Arimatsu – shibori

Hiroshige Ukiyo-e: Armatsu Shibori

 

Shibori is the 400 year old art of indigo dying in Japan.  Often taking months to create one piece of fabric, the art from Arimatsu is an endangered craft.   Chinese students now come over from the mainland to learn how to make shibori.

9

But, the shibori from Arimatsu is the most revered.

 

 

 

 

 

 

 

 

 

Saturday, a few weeks before Christmas and New Years.  I expected to fight through crowds on the streets and in shops.  The streets were virtually empty and no one was in the shops.  How tragic!  Some of the work is breath-taking!

IMG_0790

How to get there:  Take the train to Arimatsu, either from Nagoya Station or Kanayama -go to the  Meitetsu-Nagoya Line.  Get off the train, follow map at the station to the shibori region.

Screen Shot 2012-12-09 at 12.02.34 PM

IMG_0730

Arimatsu is Japan’s historical center of shibori (tie-dyeing) workmanship, since the seventeenth century, dating back to 1608.  Arimatsu was an old Edo-period (1603-1867) post station town on the Tokaido highway between Kyoto and Tokyo.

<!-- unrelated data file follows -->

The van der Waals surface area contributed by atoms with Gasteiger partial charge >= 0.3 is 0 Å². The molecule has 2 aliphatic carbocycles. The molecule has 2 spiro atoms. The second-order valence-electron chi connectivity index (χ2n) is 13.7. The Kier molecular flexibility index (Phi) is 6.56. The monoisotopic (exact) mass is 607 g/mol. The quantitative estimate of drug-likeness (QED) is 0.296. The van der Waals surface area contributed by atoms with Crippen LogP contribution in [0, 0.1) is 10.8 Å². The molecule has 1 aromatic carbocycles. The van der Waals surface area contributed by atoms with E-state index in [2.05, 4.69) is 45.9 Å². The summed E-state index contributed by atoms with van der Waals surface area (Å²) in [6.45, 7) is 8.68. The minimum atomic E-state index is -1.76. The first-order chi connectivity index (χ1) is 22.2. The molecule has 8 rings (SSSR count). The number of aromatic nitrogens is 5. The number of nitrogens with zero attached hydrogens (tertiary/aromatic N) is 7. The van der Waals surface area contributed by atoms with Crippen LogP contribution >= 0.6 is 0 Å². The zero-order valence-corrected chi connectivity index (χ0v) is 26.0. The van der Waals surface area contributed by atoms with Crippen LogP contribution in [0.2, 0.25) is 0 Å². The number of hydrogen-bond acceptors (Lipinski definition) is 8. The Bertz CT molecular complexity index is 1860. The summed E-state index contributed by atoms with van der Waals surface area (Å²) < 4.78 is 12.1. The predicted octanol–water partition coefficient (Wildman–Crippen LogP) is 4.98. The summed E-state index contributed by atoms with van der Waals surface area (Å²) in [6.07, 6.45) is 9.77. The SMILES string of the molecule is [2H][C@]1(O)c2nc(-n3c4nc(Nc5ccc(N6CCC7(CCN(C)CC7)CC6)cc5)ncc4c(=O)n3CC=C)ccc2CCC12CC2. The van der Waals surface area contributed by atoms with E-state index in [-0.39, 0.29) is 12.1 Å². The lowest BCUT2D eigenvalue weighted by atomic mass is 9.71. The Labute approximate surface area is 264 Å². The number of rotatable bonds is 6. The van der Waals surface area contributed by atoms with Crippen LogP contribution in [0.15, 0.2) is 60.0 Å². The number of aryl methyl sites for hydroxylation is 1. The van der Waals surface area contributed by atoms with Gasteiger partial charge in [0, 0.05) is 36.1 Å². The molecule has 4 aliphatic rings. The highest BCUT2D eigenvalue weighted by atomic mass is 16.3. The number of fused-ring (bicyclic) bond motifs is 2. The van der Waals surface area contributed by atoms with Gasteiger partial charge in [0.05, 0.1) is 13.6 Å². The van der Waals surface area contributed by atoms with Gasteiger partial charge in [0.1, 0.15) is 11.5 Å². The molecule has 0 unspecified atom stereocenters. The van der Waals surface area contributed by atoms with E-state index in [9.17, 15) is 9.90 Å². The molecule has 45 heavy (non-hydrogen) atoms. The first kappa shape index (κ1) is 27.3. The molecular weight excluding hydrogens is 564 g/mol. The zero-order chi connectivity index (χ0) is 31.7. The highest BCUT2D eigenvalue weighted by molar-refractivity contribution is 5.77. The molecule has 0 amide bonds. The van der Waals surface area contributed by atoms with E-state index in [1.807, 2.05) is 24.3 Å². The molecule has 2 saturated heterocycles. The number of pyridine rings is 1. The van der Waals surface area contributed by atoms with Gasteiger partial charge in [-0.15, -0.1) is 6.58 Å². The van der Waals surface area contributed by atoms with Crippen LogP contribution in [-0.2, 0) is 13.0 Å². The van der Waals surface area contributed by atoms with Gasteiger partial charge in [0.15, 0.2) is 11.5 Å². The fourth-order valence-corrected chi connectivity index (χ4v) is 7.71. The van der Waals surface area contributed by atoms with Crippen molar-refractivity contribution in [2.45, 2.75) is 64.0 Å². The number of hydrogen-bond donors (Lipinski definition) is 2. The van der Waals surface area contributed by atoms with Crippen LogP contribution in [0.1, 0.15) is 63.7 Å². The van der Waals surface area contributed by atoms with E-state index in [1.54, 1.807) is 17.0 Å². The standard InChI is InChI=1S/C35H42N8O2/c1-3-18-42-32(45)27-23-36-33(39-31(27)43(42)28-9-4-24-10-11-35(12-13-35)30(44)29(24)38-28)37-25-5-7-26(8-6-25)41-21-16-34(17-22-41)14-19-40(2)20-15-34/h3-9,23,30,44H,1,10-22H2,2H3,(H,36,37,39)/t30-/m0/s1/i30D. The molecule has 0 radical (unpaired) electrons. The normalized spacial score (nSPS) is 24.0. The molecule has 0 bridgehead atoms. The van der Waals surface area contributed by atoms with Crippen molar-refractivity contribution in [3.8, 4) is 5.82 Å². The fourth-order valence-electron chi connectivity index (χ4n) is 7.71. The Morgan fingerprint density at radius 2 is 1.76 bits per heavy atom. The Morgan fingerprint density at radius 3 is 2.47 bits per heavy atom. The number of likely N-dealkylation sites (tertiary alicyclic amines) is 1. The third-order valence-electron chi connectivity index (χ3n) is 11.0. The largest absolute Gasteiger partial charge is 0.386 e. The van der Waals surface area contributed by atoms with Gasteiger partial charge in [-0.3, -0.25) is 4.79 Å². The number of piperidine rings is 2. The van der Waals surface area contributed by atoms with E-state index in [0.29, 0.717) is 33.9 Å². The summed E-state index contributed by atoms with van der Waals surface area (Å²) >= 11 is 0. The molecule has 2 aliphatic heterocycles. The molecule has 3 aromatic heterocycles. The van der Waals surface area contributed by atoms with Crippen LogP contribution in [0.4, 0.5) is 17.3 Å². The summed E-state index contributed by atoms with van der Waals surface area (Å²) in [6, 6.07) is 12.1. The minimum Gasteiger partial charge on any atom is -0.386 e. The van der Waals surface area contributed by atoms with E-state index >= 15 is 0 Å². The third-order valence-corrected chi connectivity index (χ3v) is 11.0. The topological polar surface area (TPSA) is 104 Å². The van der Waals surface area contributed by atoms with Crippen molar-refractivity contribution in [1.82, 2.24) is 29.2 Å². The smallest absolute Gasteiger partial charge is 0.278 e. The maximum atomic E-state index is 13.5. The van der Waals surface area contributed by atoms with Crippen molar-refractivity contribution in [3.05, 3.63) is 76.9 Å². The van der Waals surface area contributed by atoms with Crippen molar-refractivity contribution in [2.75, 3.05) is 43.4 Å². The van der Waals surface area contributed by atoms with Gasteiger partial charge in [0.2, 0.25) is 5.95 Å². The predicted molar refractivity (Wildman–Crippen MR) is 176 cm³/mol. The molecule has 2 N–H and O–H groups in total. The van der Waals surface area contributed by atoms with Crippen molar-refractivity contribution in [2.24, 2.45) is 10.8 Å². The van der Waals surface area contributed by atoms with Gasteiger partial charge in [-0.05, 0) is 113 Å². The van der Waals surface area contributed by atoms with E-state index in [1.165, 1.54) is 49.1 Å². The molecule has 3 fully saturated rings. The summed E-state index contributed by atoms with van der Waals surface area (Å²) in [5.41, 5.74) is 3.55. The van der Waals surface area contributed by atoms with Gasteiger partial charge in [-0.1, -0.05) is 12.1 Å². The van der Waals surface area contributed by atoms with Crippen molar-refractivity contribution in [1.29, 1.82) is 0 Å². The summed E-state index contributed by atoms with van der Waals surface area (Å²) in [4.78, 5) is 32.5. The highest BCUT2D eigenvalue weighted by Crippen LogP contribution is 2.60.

The technique found its way to the Nagoya area when craftsmen from Oita in Kyushu, skilled in the shibori technique were ordered to help in the construction of Nagoya Castle by the Shogun Tokugawa Ieyasu and later settled in the area.

Arimatsu Narumi Shibori Kaikan is a good place to start. Classes are taught on how to make shibori: http://www.shibori-kaikan.com/kaikan-e.html.

 

Here is a charming video of the old ladies that spent a life time preserving the art.  I am sorry, it is in Japanese, but you will see how the work is done and you can watch the women at work.

IMG_0732

On the main street of the old quarter there are a number of fine, preserved merchant houses, with Nurigome-style, anti-fire, clay coatings and second-floor latticework windows, including Takeda’s house.

The original buildings were destroyed by a fire in 1784 and the houses seen today date from after that year, when the buildings were rebuilt with thick plaster walls and tiled roofs as a defence against fire.

Advertisements

6 responses to “Arimatsu – shibori

Leave a Reply

Fill in your details below or click an icon to log in:

WordPress.com Logo

You are commenting using your WordPress.com account. Log Out / Change )

Twitter picture

You are commenting using your Twitter account. Log Out / Change )

Facebook photo

You are commenting using your Facebook account. Log Out / Change )

Google+ photo

You are commenting using your Google+ account. Log Out / Change )

Connecting to %s

%d bloggers like this: